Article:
Alumni Stories - Mary Burke
'Keep in touch with your classmates. You and your peers are the artists, curators, gallery directors, designers, critics and educators of tomorrow. You can be a great support for each other.'
Name: Mary Burke
Current Career: Visual Artist
Graduation Year: 1982
What career path did you want to follow as a child?
For as long as I can remember I wanted to be an artist, certainly since before I started school at the age of four. Although I don’t remember the exact moment, my mother has told me that the first time I stated my interest was when I saw a large, hand-painted billboard that my uncle - a signwriter - had just completed, depicting a man in a red riding jacket for an ad. for Hennessy Brandy. I was always happiest when drawing, making things out of plasticine and, later, clay. Art was a form of play to me.
Why did you decide to study at National College of Art & Design?
From an early age I was aware of the existence of NCAD. My mother and her older brother and sister all attended evening classes at the National College of Art in the 1940s, as did my mother’s aunt, a couple of decades earlier. It seemed the obvious place for me to apply. I applied and was accepted on to the Pre-Diploma Course (a general foundation course) and started straight after I left school, having completed my Leaving Cert at 17 in 1977. When I started, I wasn’t sure what I wanted to specialise in, so that first year was very helpful. Once there, I soon realised that I wanted to study painting. I was offered a place in Fine Art and spent the next four years in the painting department. I really enjoyed my time in NCAD and had five very productive years there.
How did you develop your career towards your current practice?
On leaving college in 1982, I, together with some other students in my year, formed a limited company and went in search of a building to rent in Dublin. It took a year to find a building, negotiate a lease and move in. NAS studio in Mary’s Abbey, off Capel Street, lasted for more than 35 years. We applied for and received funding from the Arts Council annually, which enabled us to keep the rents affordable. We had 13 individual artists’ studios, a shared computer lab, photography room and woodwork area. It was very stimulating, working with like-minded individuals in the centre of the city. I now work from a home studio.
I started submitting work for open group shows while I was still in college and had work accepted for the Oireachtas and Independent Artists annual exhibitions while I was still a student. The year I graduated, they both accepted work from me again, as did the RHA and the Claremorris Open. I also received the Taylor Art Award from the RDS, followed by a bursary from the Elizabeth Greenshields foundation in Montreal. This was a great confidence boost as well as helping me financially. A year after I graduated, I was offered teaching hours in the CEAD Department of NCAD and I’m still here! All of this time I was focusing on making work and exhibiting. I was also awarded residencies that funded work periods in Vermont and Banff in the 1990s. My current exhibition, At Home on the Farm is currently on show at the Limerick City Gallery of Art. When I was asked to submit an exhibition proposal to the gallery three years ago, I expressed my interest in visiting farms and talking to farmers in Limerick. I think that most Irish people have some connection to the land, even if it is several generations removed. I spent much of 2019 travelling around rural Limerick meeting farmers and I then spent all of lockdown in 2020 making paintings based on those encounters.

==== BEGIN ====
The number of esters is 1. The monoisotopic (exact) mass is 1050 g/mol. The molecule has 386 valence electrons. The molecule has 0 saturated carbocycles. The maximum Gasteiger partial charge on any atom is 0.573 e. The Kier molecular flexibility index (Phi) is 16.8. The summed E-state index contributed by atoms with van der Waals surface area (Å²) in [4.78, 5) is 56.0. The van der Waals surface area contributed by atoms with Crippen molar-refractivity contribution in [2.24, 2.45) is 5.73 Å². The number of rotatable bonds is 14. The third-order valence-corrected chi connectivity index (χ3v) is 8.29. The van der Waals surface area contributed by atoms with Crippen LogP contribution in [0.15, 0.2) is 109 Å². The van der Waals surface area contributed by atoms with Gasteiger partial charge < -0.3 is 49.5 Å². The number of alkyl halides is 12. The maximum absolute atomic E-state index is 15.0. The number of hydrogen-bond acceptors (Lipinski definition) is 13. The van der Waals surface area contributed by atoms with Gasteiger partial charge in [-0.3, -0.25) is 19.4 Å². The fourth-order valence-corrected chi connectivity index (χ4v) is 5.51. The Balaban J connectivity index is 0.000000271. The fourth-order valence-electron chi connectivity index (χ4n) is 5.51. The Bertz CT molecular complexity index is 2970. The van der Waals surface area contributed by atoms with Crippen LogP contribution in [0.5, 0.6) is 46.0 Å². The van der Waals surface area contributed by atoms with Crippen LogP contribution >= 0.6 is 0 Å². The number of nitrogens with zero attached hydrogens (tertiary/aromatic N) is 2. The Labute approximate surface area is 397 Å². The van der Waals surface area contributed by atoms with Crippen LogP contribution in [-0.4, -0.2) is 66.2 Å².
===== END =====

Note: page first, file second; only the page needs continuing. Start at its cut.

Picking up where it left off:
What is the one experience during your time at NCAD that has informed you most in your work to date?
I think that I was quite complacent at secondary school. It was easy to excel at art with little effort. My first weeks in NCAD were a humbling experience where I found myself in a class with other students who had all been the best at art in their respective secondary schools. It made me realise that I needed to work very hard to keep up, and that work ethic has remained with me ever since.
Everything is achieved and anything is possible through hard work.
If you were chatting with current NCAD students today what is the one piece of advice you would offer?
Keep in touch with your classmates. You and your peers are the artists, curators, gallery directors, designers, critics and educators of tomorrow. You can be a great support for each other. The contacts you make at college in many cases will last for decades.
Given the global turmoil and change accelerated by the COVID-19 pandemic, what in your opinion are the opportunities for those in creative industries?
Artists have always faced challenges and are good at adapting and responding to changing environments. City life has all but disappeared and many businesses probably won’t return post-pandemic. This could provide an amazing opportunity for artists to secure a presence in the centre of towns and cities where previously it has been too expensive to rent or buy studio space. It will be creative enterprises who can reimagine urban centres and encourage people back.
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